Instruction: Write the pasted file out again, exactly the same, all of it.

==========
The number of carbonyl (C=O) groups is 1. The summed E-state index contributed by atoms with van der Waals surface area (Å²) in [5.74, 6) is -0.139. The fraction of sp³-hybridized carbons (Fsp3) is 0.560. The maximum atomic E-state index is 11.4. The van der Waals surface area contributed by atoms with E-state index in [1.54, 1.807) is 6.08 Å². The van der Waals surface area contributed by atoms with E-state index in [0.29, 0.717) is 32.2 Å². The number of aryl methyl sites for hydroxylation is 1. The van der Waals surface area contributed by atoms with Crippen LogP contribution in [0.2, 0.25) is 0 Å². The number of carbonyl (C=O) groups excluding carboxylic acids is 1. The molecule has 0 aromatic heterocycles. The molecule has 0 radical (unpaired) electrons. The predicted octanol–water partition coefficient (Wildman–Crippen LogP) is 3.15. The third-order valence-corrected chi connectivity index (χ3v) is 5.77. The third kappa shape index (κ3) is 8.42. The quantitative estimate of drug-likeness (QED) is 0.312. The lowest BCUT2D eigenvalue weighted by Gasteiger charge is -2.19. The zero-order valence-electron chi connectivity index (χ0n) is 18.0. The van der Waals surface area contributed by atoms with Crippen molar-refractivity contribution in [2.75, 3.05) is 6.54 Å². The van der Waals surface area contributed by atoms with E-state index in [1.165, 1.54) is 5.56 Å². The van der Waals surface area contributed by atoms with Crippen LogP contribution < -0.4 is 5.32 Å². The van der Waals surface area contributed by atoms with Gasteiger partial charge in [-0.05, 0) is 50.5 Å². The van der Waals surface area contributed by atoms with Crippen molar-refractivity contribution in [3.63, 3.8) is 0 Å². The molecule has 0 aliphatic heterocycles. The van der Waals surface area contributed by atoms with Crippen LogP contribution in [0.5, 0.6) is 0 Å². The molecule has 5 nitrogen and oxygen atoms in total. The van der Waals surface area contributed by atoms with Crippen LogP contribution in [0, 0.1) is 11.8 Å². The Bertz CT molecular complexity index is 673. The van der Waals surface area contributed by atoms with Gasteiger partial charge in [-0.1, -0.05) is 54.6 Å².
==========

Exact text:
The number of carbonyl (C=O) groups is 1. The summed E-state index contributed by atoms with van der Waals surface area (Å²) in [5.74, 6) is -0.139. The fraction of sp³-hybridized carbons (Fsp3) is 0.560. The maximum atomic E-state index is 11.4. The van der Waals surface area contributed by atoms with E-state index in [1.54, 1.807) is 6.08 Å². The van der Waals surface area contributed by atoms with E-state index in [0.29, 0.717) is 32.2 Å². The number of aryl methyl sites for hydroxylation is 1. The van der Waals surface area contributed by atoms with Crippen LogP contribution in [0.2, 0.25) is 0 Å². The number of carbonyl (C=O) groups excluding carboxylic acids is 1. The molecule has 0 aromatic heterocycles. The molecule has 0 radical (unpaired) electrons. The predicted octanol–water partition coefficient (Wildman–Crippen LogP) is 3.15. The third-order valence-corrected chi connectivity index (χ3v) is 5.77. The third kappa shape index (κ3) is 8.42. The quantitative estimate of drug-likeness (QED) is 0.312. The lowest BCUT2D eigenvalue weighted by Gasteiger charge is -2.19. The zero-order valence-electron chi connectivity index (χ0n) is 18.0. The van der Waals surface area contributed by atoms with Crippen molar-refractivity contribution in [2.75, 3.05) is 6.54 Å². The van der Waals surface area contributed by atoms with E-state index in [1.165, 1.54) is 5.56 Å². The van der Waals surface area contributed by atoms with Crippen LogP contribution < -0.4 is 5.32 Å². The van der Waals surface area contributed by atoms with Gasteiger partial charge in [-0.05, 0) is 50.5 Å². The van der Waals surface area contributed by atoms with Crippen molar-refractivity contribution in [3.63, 3.8) is 0 Å². The molecule has 0 aliphatic heterocycles. The van der Waals surface area contributed by atoms with Crippen LogP contribution in [0.5, 0.6) is 0 Å². The molecule has 5 nitrogen and oxygen atoms in total. The van der Waals surface area contributed by atoms with Crippen LogP contribution in [0, 0.1) is 11.8 Å². The Bertz CT molecular complexity index is 673. The van der Waals surface area contributed by atoms with Gasteiger partial charge in [-0.1, -0.05) is 54.6 Å².